Call for Papers: Cultural History of the Study of Religion Group, The AAR and SBL Meeting Atlanta, Georgia November 21-24

Atlanta Skylines of and from Atlantic Station

Cultural History of the Study of Religion Group CFP

Deadline: Monday, March 2 2015, 5:00 PM EST, through:

Statement of Purpose:

This group is devoted to historical inquiry into the social and cultural contexts of the study of religion and into the constructions of “religion” as an object of scholarly inquiry.

Call for Papers:

The Cultural History of the Study of Religion Group seeks papers that examine the formation and transformation of “religion” (together with other related categories) both in social, cultural, and political practice in various historical periods and in relation to the scholarly study of religion as that study has evolved over time. We seek to explore diverse geographical areas and historical moments. For the 2015 Annual Meeting, we particularly welcome proposals exploring:

  • A genealogy of the current cognitive science of religion. We hope for papers that examine either the specific intellectual and cultural antecedents of this approach (in religion or other fields) or a history of the more general phenomenon of the medicalization of religion (For possible co-sponsorship with the Critical Theory and Discourses on Religion Group).
  • Responses to David Chidester’s Empire of Religion (Chicago: University of Chicago, 2014). For possible co-sponsorship with the Critical Theory and Discourses on Religion Group and the Religion, Colonialism, and Postcolonialism Group;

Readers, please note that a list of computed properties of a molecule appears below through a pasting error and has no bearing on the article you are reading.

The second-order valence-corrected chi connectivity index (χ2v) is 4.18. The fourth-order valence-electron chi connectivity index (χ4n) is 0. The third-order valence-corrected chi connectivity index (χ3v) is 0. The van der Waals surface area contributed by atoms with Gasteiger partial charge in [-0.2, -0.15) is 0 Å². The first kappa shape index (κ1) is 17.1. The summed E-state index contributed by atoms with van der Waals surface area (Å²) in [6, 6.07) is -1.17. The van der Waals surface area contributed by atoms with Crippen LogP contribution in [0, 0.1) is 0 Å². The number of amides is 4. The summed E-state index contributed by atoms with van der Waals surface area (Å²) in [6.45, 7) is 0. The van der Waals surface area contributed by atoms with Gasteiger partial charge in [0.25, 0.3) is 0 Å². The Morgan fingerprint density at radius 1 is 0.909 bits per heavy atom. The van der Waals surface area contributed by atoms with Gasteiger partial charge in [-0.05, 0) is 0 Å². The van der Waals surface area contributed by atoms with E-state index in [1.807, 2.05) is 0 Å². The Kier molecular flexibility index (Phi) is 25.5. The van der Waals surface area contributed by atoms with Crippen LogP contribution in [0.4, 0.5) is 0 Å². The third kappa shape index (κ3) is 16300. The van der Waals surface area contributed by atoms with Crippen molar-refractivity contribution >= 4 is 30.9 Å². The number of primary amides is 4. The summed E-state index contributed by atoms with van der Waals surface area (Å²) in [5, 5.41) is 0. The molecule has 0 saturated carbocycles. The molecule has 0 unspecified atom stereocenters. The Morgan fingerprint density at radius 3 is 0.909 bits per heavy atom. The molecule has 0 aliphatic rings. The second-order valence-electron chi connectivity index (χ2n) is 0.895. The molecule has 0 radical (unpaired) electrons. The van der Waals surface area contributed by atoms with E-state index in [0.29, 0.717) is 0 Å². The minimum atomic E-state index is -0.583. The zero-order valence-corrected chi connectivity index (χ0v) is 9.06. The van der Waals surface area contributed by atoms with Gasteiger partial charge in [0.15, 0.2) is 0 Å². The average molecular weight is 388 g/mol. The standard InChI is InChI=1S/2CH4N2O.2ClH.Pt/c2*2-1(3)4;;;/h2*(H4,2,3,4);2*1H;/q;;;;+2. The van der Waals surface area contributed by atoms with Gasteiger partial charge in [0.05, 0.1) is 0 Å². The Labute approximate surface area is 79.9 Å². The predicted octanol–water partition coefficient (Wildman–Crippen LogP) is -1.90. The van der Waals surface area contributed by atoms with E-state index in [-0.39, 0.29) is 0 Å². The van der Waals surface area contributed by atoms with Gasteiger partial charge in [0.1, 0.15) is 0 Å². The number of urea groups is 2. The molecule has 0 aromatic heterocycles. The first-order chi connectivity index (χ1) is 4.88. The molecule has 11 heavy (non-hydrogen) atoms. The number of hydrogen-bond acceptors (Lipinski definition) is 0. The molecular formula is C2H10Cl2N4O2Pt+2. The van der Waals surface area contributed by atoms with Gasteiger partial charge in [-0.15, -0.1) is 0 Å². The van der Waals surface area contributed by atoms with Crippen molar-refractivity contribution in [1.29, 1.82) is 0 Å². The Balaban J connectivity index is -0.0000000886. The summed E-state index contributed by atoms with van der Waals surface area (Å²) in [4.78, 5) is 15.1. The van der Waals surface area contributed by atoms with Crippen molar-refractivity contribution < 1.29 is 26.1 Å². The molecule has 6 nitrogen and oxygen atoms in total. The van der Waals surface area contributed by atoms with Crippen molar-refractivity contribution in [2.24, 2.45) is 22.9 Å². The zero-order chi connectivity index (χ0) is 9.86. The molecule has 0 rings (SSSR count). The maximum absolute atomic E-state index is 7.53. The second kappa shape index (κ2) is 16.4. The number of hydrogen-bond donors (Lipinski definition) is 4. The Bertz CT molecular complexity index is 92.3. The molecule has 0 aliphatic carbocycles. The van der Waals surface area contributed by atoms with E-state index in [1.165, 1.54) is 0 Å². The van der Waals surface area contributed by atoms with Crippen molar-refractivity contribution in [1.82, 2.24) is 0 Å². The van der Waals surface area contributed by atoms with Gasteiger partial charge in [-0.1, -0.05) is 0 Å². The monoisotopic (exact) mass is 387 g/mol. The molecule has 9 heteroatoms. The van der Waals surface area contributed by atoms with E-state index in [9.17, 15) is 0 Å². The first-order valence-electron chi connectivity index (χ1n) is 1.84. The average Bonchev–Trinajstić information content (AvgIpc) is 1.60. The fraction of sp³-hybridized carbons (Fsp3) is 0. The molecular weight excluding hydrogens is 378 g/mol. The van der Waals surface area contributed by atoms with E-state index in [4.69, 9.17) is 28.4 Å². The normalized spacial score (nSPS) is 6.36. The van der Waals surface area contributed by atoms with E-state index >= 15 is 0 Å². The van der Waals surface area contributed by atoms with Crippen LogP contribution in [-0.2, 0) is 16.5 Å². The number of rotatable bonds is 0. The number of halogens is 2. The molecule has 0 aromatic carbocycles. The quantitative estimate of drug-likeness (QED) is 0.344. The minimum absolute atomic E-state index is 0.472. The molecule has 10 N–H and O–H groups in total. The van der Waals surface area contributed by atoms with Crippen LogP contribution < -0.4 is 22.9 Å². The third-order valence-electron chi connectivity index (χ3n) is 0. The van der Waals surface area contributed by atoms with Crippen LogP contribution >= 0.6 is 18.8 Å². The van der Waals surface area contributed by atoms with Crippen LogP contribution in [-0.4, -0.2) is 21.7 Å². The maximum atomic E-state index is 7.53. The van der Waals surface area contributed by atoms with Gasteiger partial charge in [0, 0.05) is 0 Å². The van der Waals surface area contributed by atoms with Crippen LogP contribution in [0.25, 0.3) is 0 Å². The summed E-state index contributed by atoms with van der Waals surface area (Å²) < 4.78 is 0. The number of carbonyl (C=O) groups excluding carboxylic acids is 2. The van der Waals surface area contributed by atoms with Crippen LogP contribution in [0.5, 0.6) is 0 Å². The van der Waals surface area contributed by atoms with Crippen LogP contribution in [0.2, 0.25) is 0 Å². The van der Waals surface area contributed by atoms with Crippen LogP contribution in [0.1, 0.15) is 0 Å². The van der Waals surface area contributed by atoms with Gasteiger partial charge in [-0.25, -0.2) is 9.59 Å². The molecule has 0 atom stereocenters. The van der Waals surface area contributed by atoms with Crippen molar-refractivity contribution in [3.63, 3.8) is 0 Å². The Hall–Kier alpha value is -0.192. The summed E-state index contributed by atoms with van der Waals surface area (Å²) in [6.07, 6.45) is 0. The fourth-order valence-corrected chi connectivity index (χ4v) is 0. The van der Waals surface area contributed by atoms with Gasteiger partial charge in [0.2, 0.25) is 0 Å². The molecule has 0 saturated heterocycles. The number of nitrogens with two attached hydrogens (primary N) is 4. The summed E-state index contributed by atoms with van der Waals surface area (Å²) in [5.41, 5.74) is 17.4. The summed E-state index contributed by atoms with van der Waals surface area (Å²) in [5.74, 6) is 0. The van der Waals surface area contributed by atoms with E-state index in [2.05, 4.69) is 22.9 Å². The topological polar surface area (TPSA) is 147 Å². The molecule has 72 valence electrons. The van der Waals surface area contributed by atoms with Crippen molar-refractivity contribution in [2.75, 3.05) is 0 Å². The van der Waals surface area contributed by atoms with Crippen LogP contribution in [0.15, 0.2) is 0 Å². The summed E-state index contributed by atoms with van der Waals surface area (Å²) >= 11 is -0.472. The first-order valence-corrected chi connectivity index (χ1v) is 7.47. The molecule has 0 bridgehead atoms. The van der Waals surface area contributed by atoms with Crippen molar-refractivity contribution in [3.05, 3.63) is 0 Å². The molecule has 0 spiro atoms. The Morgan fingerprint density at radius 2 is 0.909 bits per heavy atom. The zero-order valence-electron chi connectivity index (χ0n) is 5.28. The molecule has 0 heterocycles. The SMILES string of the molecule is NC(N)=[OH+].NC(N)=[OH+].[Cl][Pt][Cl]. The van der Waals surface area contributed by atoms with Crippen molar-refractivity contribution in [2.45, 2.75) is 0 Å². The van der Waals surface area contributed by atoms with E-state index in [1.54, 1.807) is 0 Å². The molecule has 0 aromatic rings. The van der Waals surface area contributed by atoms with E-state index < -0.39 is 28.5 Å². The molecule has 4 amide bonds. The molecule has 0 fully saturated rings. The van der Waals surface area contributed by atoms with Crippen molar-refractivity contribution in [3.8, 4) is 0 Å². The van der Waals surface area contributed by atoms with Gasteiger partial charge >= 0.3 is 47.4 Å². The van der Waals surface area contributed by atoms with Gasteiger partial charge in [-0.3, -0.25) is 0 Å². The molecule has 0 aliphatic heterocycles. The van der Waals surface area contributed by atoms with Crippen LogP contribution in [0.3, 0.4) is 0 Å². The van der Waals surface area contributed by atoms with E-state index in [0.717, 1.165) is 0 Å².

• The genealogy of religion and affect (for a possible co-sponsorship with the Religion, Affect, and Emotion Group). We seek papers reflecting on the longer history of studying religion and emotion (i.e. James, Durkheim, etc.) in conversation with recent theorists such as Ahmed, Berlant, Cvetkovich, and Sedgwick. What does the study of affect give us that Jamesian psychology or Durkheimian collective effervescence does not?  

This group regularly uses its sessions to develop new models for conference conversation. Toward that end, we ask that participants be prepared to write shorter papers, which we may circulate mid-October in order to focus our discussions at the Annual Meeting in a more collaborative and interactive way. We also welcome further suggestions for new conversational models (please e-mail the co-chairs with your ideas). 



Proposals are anonymous to chairs and steering committee members during review, but visible to chairs prior to final acceptance or rejection



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